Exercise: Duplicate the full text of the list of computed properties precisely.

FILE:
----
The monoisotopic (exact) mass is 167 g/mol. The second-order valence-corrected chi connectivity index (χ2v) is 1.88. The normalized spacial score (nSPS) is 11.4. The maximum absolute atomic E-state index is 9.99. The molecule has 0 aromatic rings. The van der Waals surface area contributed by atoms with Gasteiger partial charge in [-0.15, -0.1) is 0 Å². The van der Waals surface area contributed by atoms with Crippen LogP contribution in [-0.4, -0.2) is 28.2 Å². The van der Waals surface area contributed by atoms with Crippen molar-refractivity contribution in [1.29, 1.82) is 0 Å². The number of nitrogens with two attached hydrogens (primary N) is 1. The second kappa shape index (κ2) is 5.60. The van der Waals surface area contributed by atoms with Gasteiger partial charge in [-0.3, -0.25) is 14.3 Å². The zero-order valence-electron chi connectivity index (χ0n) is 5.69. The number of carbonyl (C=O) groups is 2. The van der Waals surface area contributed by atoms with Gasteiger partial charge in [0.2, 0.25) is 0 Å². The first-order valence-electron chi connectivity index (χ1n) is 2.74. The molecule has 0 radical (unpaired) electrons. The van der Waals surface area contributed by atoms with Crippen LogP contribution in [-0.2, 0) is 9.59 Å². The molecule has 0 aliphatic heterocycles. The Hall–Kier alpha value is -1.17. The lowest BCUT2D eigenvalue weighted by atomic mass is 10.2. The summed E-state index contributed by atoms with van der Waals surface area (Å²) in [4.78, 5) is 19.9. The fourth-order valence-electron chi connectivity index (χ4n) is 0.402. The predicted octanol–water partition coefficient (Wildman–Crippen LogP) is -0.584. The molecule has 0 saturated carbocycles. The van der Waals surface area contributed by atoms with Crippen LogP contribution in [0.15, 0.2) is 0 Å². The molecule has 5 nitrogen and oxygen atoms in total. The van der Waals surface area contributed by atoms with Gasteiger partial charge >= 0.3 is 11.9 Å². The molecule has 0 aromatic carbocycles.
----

The monoisotopic (exact) mass is 167 g/mol. The second-order valence-corrected chi connectivity index (χ2v) is 1.88. The normalized spacial score (nSPS) is 11.4. The maximum absolute atomic E-state index is 9.99. The molecule has 0 aromatic rings. The van der Waals surface area contributed by atoms with Gasteiger partial charge in [-0.15, -0.1) is 0 Å². The van der Waals surface area contributed by atoms with Crippen LogP contribution in [-0.4, -0.2) is 28.2 Å². The van der Waals surface area contributed by atoms with Crippen molar-refractivity contribution in [1.29, 1.82) is 0 Å². The number of nitrogens with two attached hydrogens (primary N) is 1. The second kappa shape index (κ2) is 5.60. The van der Waals surface area contributed by atoms with Gasteiger partial charge in [-0.3, -0.25) is 14.3 Å². The zero-order valence-electron chi connectivity index (χ0n) is 5.69. The number of carbonyl (C=O) groups is 2. The van der Waals surface area contributed by atoms with Gasteiger partial charge in [0.2, 0.25) is 0 Å². The first-order valence-electron chi connectivity index (χ1n) is 2.74. The molecule has 0 radical (unpaired) electrons. The van der Waals surface area contributed by atoms with Crippen LogP contribution in [-0.2, 0) is 9.59 Å². The molecule has 0 aliphatic heterocycles. The Hall–Kier alpha value is -1.17. The lowest BCUT2D eigenvalue weighted by atomic mass is 10.2. The summed E-state index contributed by atoms with van der Waals surface area (Å²) in [4.78, 5) is 19.9. The fourth-order valence-electron chi connectivity index (χ4n) is 0.402. The predicted octanol–water partition coefficient (Wildman–Crippen LogP) is -0.584. The molecule has 0 saturated carbocycles. The van der Waals surface area contributed by atoms with Crippen LogP contribution in [0.15, 0.2) is 0 Å². The molecule has 5 nitrogen and oxygen atoms in total. The van der Waals surface area contributed by atoms with Gasteiger partial charge >= 0.3 is 11.9 Å². The molecule has 0 aromatic carbocycles.